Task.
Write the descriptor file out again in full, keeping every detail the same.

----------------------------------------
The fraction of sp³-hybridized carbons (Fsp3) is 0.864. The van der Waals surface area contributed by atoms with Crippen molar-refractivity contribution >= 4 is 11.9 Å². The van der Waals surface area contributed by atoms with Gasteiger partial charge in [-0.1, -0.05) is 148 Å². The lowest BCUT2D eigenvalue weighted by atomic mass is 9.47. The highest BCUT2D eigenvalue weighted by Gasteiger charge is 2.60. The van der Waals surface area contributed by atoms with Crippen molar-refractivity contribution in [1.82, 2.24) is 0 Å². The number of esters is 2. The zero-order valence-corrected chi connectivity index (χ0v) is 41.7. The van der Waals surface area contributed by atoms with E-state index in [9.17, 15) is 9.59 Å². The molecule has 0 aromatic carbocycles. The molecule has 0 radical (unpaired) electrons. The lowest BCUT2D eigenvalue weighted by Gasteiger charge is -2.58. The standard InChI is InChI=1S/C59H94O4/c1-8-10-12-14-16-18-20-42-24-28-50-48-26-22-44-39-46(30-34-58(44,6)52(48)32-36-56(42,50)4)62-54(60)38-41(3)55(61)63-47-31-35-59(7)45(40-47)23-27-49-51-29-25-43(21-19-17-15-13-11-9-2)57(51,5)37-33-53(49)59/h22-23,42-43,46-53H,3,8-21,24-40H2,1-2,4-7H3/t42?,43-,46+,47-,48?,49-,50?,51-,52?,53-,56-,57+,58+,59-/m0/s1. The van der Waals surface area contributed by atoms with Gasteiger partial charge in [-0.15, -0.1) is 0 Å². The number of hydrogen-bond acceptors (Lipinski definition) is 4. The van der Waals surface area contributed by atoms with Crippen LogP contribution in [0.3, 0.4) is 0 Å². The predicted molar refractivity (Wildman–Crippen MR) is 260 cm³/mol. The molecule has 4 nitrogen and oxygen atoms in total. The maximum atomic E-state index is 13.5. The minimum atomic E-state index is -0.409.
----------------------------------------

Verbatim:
The fraction of sp³-hybridized carbons (Fsp3) is 0.864. The van der Waals surface area contributed by atoms with Crippen molar-refractivity contribution >= 4 is 11.9 Å². The van der Waals surface area contributed by atoms with Gasteiger partial charge in [-0.1, -0.05) is 148 Å². The lowest BCUT2D eigenvalue weighted by atomic mass is 9.47. The highest BCUT2D eigenvalue weighted by Gasteiger charge is 2.60. The van der Waals surface area contributed by atoms with Crippen molar-refractivity contribution in [1.82, 2.24) is 0 Å². The number of esters is 2. The zero-order valence-corrected chi connectivity index (χ0v) is 41.7. The van der Waals surface area contributed by atoms with E-state index in [9.17, 15) is 9.59 Å². The molecule has 0 aromatic carbocycles. The molecule has 0 radical (unpaired) electrons. The lowest BCUT2D eigenvalue weighted by Gasteiger charge is -2.58. The standard InChI is InChI=1S/C59H94O4/c1-8-10-12-14-16-18-20-42-24-28-50-48-26-22-44-39-46(30-34-58(44,6)52(48)32-36-56(42,50)4)62-54(60)38-41(3)55(61)63-47-31-35-59(7)45(40-47)23-27-49-51-29-25-43(21-19-17-15-13-11-9-2)57(51,5)37-33-53(49)59/h22-23,42-43,46-53H,3,8-21,24-40H2,1-2,4-7H3/t42?,43-,46+,47-,48?,49-,50?,51-,52?,53-,56-,57+,58+,59-/m0/s1. The van der Waals surface area contributed by atoms with Gasteiger partial charge in [-0.15, -0.1) is 0 Å². The number of hydrogen-bond acceptors (Lipinski definition) is 4. The van der Waals surface area contributed by atoms with Crippen LogP contribution in [0.3, 0.4) is 0 Å². The predicted molar refractivity (Wildman–Crippen MR) is 260 cm³/mol. The molecule has 4 nitrogen and oxygen atoms in total. The maximum atomic E-state index is 13.5. The minimum atomic E-state index is -0.409.